During a local inflammatory response, TNFα, IL-1β and IL-6 are the main cytokines released by monocytes, together with the anti-inflammatory cytokine IL-10, which is released later. The monocytes from FM patients released more IL-1β, TNFα, IL-6, IL-10 (as well as IL-18 and MCP-1, but less RANTES) than those from the control group, as determined using an innovative sensitive technique (Bio-Plex system, Luminex). This confirms our previous results for IL-1β, TNFα, IL-6 and IL-10 determined by ELISA in a small number of FM patients [9].To the best of our knowledge, there have been no previous publications on the role of IL-18 and RANTES in FMS. IL-18 was initially described as the induction factor of IFN-γ. It is a pro-inflammatory cytokine that contributes to the organism’s systemic and local defences, and thus has been proposed as being one of the main pro-inflammatory cytokines involved in inflammatory diseases [33,34]. MCP-1 is a cytokine secreted by antigen-presenting cells. It participates in the recruitment of neutrophils (and monocytes), and is required for their early accumulation at points of inflammation [35]. The increased release of MCP-1 in the FM group may explain, at least in part, the reduced local release of RANTES by the monocytes of the women in that group, since it has been shown that treating macrophages with MCP-rm-1 selectively suppresses RANTES expression [35]. Although previous results concerning the systemic levels of MCP-1 in this syndrome have been controversial [36,37], it seems clear that the release of this cytokine by monocytes is altered in FMS. The results presented here confirm the hypothesis of a dysregulated inflammatory response in FMS that involves monocytes, however, no significant differences were found between women with FM and HW in the release by monocytes of IL-8, which seems to indicate that, surprisingly, monocytes are not the main source of the elevated systemic concentration of IL-8 in women with FM. One might speculate, therefore, that the origin could be endothelial cells. Further investigation in this line may shed some light on this question.

goto top of outline Functional Capacity of Neutrophils

The existence of sexual dimorphism in the immune response in humans, particularly in the innate and inflammatory response, is well known. Thus, the level of neutrophil activity is higher in women than men, with elevated circulating concentrations of IL-8, cortisol, NA and eHsp72 seeming to be involved. While this can give women increased resistance to infection compared to men, this enhanced ‘inflammatory status’ can also contribute to a greater incidence of inflammatory diseases [38]. In the evaluation of the neutrophils’ phagocytic process those from FM patients showed a greater chemotactic activity than those from HW. The FM patients’ elevated circulating levels of IL-8 and greater release of IL-18 and MCP-1 by monocytes could contribute to this phenomenon. FM patients are more prone to C. albicans infections than HW [39], which seems consistent with the increased phagocytic and microbicidal capacities against C. albicans found in the neutrophils from our FM patients. This greater phagocytic and fungicidal capacity (together with a greater chemotactic capacity) of neutrophils could be mediated by the raised circulating concentration of NA and eHsp72 in the FM patients, since it has been reported that increased systemic levels of NA and eHsp72 mediate the stimulation of chemotaxis, phagocytosis and the fungicidal activities of neutrophils [22,40,41,42]. However, the FM group’s decreased latex bead phagocytic capacity (a less specific form of phagocytosis because it is not mediated by pre-opsonization through antibodies) is suggestive of an immunosuppression mediated by the less specific innate immune response carried out by neutrophils. No differences were found in O2 production, so it seems that FM patients have no altered oxygen-dependent microbicidal capacity, especially considering that neutrophils from FM patients are reported as presenting elevated spontaneous H2O2 production [43].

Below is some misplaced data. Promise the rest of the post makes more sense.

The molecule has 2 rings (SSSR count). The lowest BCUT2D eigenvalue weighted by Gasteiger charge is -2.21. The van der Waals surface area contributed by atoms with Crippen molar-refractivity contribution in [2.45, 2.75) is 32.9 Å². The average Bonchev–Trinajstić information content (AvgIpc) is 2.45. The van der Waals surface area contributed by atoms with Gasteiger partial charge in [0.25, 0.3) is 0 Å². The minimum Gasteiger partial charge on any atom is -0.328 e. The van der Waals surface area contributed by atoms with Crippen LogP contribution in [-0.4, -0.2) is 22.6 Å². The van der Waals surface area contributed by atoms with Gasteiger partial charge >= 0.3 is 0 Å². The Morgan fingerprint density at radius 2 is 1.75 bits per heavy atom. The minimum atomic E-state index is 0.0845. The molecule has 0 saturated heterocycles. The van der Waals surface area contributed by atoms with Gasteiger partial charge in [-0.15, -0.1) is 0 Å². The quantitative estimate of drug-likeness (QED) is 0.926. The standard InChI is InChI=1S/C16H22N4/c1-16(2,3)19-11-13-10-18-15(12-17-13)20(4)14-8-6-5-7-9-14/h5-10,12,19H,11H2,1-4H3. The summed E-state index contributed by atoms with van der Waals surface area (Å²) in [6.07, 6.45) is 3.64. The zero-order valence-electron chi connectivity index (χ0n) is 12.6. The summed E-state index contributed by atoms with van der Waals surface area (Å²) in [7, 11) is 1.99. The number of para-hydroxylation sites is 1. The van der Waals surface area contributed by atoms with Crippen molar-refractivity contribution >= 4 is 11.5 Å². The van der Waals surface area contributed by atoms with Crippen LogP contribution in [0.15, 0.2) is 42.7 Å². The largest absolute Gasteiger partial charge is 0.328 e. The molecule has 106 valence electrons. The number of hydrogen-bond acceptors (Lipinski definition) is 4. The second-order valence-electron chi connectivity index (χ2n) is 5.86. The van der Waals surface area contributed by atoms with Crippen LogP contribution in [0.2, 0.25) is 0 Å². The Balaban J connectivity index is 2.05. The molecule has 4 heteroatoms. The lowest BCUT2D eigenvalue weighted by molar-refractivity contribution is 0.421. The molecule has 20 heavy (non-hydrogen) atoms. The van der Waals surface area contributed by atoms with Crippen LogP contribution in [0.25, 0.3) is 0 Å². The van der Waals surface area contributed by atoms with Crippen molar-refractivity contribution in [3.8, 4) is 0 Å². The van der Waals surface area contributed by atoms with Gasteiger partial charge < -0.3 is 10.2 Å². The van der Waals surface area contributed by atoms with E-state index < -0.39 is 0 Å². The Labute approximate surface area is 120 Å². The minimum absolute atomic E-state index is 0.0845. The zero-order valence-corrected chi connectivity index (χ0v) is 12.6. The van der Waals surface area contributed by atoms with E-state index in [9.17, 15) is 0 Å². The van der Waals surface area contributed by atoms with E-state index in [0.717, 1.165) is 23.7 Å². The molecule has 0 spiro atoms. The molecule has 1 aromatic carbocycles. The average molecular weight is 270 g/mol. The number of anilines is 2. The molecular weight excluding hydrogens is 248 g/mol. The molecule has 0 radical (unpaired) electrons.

goto top of outline Conclusion

The present study has confirmed in a group of 25 primary FM patients (compared with a group of age-matched HW) that this syndrome can be categorized as an inflammatory and stress-related disease. This was mainly manifested in raised circulating levels of IL-8 and CRP (in 100% of the FM volunteers), high circulating levels of cortisol, and increased systemic levels of NA and eHsp72. There was also an increased release of pro-inflammatory cytokines by monocytes, and increased activation of the neutrophils’ functional capacity.


goto top of outline Acknowledgments

This work was supported by MICIN-FEDER (DEP2009-10041), Junta de Extremadura-FEDER (PRI09A003, GR10020, and PRE07045), and FundeSalud (PRIS10019). We also thank the Fibromyalgia Associations of Don Benito and Badajoz, Spain, for their invaluable collaboration. We would like to thank Dr. Robert Chatwin for language revision.

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 goto top of outline Author Contacts

Dr. Mª Elena Bote
Group of Immunophysiology, Department of Physiology
Faculty of Sciences, University of Extremadura
Avda. De Elvas s/n, ES–06071 Badajoz (Spain)
Tel. +34 924 289 388, E-Mail

 goto top of outline Article Information

Received: May 9, 2012
Accepted after revision: June 29, 2012
Published online: September 12, 2012
Number of Print Pages : 9
Number of Figures : 7, Number of Tables : 0, Number of References : 43

 goto top of outline Publication Details


Vol. 19, No. 6, Year 2012 (Cover Date: October 2012)

Journal Editor: Savino W. (Rio de Janeiro)
ISSN: 1021-7401 (Print), eISSN: 1423-0216 (Online)